World Economic Forum Advocates Global Internet Censorship in New Report

Charlie Taylor

Klaus Schwab, founder and executive of WEF. Source: World Economic Forum.Coingoback" srcset=" 700w, uploads/2022/06/Banner-Coingoback-700x150-1-300x64.jpg 300w, 150w, 585w" data-sizes="(max-width: 700px) 100vw, 700px " width="700" height="150" style="display: inline-block;A group made up of nation-states and large technological organizations is forming within the meetings of the World Economic Forum (WEF), is the Global Coalition for Digital Security”, which aims to police “dangerous content and conduct on the internet”. The group is currently composed of the governments of Australia, United Kingdom, Indonesia, Singapore, Ukraine, Bangladesh, a Microsoft executive and one of the founders of Two Hat – an artificial intelligence company for online content moderation.

“With more than 4.7 billion internet users worldwide, decisions about what content people should be able to create, view and share online have had (and continue to have) significant implications for people around the world. .” – says the official website of the World Economic Forum.

Initially the idea seems very positive, as the use of algorithms to arrest sexual predators and other criminals of the type, however, when the theme is freedom of expression and political points of view, the Economic Forum seems extremely biased.

The far right is the only political target cited:

The World Forum cites right-wing groups as possible targets of online censorship: “In the US, the January 6 Capitol Insurrection took a deeper look at how groups like QAnon were able to organize online and demanded a better understanding of the relationship between social platforms and extremist activities. Unfortunately, this is not a new problem; a report by the Royal Commission of New Zealand highlighted YouTube's role in radicalizing the terrorist who killed 51 people during Friday prayers at two mosques in Christchurch in 2019.” – affirms the WEF in explaining the global framework for the internet. “Radical groups from other political spectrums that cause destruction to private property and terrorist acts were not even cited or added as a concern on the pages of the organization's website or in the 28-page report “WEF Advancing Digital Safety”.

Large platforms support the idea

Less than a year ago, major technology companies created the “Global Internet Forum Against Terrorism” (GIFCT), which according to Human Rights Watch and 14 other organizations defending freedom of expression threatens basic rights. In a letter against the GIFCT, the organizations claim that technology companies have used artificial intelligence to remove legal content such as satire and journalistic material: “Now, as GIFCT member companies increasingly use machine learning algorithms to detect and remove content, mistakes are being made. There is evidence that processes aimed at removing terrorist content have the counter-productive effect of removing anti-terrorism speech, satire, journalistic material and other content that, under most democratic legal frameworks, would be considered legitimate speech. In particular, documentation of human rights abuses is disappearing at an astonishing rate. (2) This hinders journalism and humanitarian work, and jeopardizes the future capacity of judicial mechanisms to provide victims with remedies and accountability for perpetrators of serious crimes such as genocide.” – states a letter from HRW and 14 other free speech organizations against GIFCT.Despite this, the GIFCT continues to operate and the World Economic Forum calls for greater cooperation between business and governments: “…more deliberate coordination between the public and private sector is needed – today, the launch of the newly formed Global Coalition for Security Digital aims to achieve this goal.”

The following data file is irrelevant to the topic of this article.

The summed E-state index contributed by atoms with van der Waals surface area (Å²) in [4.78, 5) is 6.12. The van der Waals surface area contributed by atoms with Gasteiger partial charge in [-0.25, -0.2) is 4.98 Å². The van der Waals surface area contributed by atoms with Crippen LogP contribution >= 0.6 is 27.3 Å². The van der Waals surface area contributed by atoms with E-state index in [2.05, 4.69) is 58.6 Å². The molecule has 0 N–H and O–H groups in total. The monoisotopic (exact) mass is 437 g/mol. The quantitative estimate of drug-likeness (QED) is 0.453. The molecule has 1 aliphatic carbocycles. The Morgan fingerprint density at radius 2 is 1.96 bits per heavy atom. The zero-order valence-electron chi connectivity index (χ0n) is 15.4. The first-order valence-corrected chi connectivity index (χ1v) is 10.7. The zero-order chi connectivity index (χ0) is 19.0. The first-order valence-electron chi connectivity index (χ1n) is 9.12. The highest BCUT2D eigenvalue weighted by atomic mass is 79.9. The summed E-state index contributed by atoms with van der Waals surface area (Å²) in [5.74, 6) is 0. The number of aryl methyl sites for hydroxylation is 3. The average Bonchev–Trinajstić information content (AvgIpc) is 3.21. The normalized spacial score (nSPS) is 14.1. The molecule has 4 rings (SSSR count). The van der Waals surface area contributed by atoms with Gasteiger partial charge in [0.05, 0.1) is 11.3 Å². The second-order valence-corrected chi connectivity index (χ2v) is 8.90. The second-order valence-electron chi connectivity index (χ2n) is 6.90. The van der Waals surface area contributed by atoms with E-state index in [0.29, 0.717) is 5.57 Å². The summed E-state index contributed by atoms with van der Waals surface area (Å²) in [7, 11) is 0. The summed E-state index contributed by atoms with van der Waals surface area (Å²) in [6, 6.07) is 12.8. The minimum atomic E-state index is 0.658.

Networks supported by Bitcoin technology against censorship:

Despite constant attacks on free speech, content-sharing networks that use bitcoin technology are forming. One of them is Zeronet, which uses bitcoin addresses as if they were web addresses on a network where there is no central server, a kind of torrent internet. Every new person on the site helps with data sharing and can use the BTC address to help the creators. Updates to the site are made using public key cryptography, ensuring the authenticity of the content, while maintaining decentralization and security for those who share the content. Buy Bitcoin at Coinext
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